One night at a Boston Ruby hackfest, I finally got sick of using the Rails default generators, and then having to twiddle them to meet my needs and tastes. This includes using things like:
The next morning, I was struck awake at 5am with the inspiration to start implementing it. shoulda_generator is the result of this effort.
What you get
- A new model
- A migration for the model
- Skip using --skip-migration
- A factory defined with factory_girl
- Skip using --skip-factory
- A shoulda unit test with a few simple 'should's
- Everything included in shoulda_model
- A controller (sans unnecessary comments)
- Choice of haml (default) or ERB
- Specify which with the --templating option
- Simple layout styled with blueprint
- Skip using --skip-layout
- A helper
- A shoulda functional test using factory_girl factory, using should_be_restful or not
- Specify with --functional-test-style, accepts basic and should_be_restful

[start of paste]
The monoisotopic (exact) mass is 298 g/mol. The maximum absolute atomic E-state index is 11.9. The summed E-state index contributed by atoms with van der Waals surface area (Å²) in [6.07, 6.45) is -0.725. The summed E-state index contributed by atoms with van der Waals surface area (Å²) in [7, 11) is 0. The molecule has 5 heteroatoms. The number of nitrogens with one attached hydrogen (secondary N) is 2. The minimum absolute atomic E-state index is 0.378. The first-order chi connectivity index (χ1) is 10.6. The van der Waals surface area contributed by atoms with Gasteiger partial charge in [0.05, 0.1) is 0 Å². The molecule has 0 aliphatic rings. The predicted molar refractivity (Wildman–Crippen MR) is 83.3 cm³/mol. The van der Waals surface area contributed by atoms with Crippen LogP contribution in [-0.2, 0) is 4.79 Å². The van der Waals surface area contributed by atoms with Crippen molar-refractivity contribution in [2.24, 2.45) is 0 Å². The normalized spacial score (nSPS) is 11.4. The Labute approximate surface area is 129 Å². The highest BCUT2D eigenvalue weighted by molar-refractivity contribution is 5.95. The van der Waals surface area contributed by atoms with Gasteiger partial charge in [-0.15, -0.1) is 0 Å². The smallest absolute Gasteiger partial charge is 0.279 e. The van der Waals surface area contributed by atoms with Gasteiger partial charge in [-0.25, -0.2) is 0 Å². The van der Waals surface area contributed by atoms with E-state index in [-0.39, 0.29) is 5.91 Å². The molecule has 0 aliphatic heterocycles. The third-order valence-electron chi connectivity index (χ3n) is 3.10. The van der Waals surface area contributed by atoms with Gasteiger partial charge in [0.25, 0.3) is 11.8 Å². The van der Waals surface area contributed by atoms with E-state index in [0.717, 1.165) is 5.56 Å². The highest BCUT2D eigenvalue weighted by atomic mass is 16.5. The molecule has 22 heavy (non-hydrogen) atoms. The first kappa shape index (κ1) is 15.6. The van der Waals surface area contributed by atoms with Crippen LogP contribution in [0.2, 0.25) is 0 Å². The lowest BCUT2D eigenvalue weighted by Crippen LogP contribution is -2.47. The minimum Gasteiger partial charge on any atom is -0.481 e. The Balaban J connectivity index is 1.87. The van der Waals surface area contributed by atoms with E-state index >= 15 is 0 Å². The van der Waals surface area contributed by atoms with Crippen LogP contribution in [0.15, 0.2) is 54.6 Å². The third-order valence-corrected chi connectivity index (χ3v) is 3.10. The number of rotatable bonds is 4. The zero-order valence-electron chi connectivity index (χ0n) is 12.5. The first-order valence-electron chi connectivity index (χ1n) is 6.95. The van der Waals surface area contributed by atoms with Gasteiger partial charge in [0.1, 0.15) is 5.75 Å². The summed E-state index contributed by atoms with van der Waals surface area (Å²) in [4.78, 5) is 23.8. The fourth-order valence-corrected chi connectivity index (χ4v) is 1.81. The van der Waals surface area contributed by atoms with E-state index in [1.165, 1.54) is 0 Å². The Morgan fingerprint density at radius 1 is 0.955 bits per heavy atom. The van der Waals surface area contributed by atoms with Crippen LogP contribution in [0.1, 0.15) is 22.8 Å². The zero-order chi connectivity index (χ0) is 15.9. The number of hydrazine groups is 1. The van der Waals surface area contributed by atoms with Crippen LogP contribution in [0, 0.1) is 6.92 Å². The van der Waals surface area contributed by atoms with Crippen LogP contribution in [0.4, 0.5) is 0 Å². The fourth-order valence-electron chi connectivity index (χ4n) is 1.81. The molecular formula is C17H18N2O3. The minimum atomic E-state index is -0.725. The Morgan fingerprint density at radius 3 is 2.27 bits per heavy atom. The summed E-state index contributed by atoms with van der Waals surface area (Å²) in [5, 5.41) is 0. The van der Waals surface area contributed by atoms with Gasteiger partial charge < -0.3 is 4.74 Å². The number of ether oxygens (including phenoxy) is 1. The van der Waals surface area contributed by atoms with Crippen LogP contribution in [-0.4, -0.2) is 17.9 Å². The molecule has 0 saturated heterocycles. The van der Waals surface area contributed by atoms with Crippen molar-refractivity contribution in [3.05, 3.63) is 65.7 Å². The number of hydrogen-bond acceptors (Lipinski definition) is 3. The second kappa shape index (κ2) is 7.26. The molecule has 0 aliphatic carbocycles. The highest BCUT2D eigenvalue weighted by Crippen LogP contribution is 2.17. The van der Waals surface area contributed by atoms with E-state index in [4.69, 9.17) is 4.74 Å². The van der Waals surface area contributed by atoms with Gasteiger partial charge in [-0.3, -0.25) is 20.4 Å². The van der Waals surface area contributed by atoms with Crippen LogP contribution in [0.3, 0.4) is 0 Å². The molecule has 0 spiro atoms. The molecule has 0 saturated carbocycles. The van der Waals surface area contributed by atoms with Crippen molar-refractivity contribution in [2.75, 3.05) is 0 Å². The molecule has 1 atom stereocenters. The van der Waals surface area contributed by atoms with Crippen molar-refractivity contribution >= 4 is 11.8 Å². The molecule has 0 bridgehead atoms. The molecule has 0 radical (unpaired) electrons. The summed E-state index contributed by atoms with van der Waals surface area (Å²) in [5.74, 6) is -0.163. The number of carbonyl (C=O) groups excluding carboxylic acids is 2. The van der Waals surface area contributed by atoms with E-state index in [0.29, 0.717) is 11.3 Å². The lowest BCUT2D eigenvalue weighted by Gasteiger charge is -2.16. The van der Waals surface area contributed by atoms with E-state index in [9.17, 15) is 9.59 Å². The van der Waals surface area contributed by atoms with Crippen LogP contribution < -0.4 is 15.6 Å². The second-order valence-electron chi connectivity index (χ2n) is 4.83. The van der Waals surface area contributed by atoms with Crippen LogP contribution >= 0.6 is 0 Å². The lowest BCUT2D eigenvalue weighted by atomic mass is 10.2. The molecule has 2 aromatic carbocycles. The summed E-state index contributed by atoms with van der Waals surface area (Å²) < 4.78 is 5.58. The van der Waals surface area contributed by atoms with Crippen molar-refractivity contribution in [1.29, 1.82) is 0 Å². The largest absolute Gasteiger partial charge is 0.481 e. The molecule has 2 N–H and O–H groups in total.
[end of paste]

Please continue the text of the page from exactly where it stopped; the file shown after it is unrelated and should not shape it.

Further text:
- shoulda installed as a plugin
- factory_girl gem installed
- haml gem installed on the system, and the project has been hamlified using
shoulda_generator is available as a gem via GitHub. If you haven't done so already, you need to setup GitHub as a gem source:
$ gem sources -a http://gems.github.com
Now you can install it:
$ sudo gem install technicalpickles-shoulda_generator
Usage is the same as the default Rails generators.
$ script/generate shoulda_model post title:string body:text published:boolean $ script/generate shoulda_scaffold post title:string body:text published:boolean
You can override the default values for templating by placing a .shoulda_generator file in your home directory.
Here's an example
:templating: erb # supported options: haml|erb
Source is hosted on GitHub: http://github.com/technicalpickles/shoulda_generator/tree/master
You can do the usual fork/commit cycle until you have something ready to share. Send pull requests my way.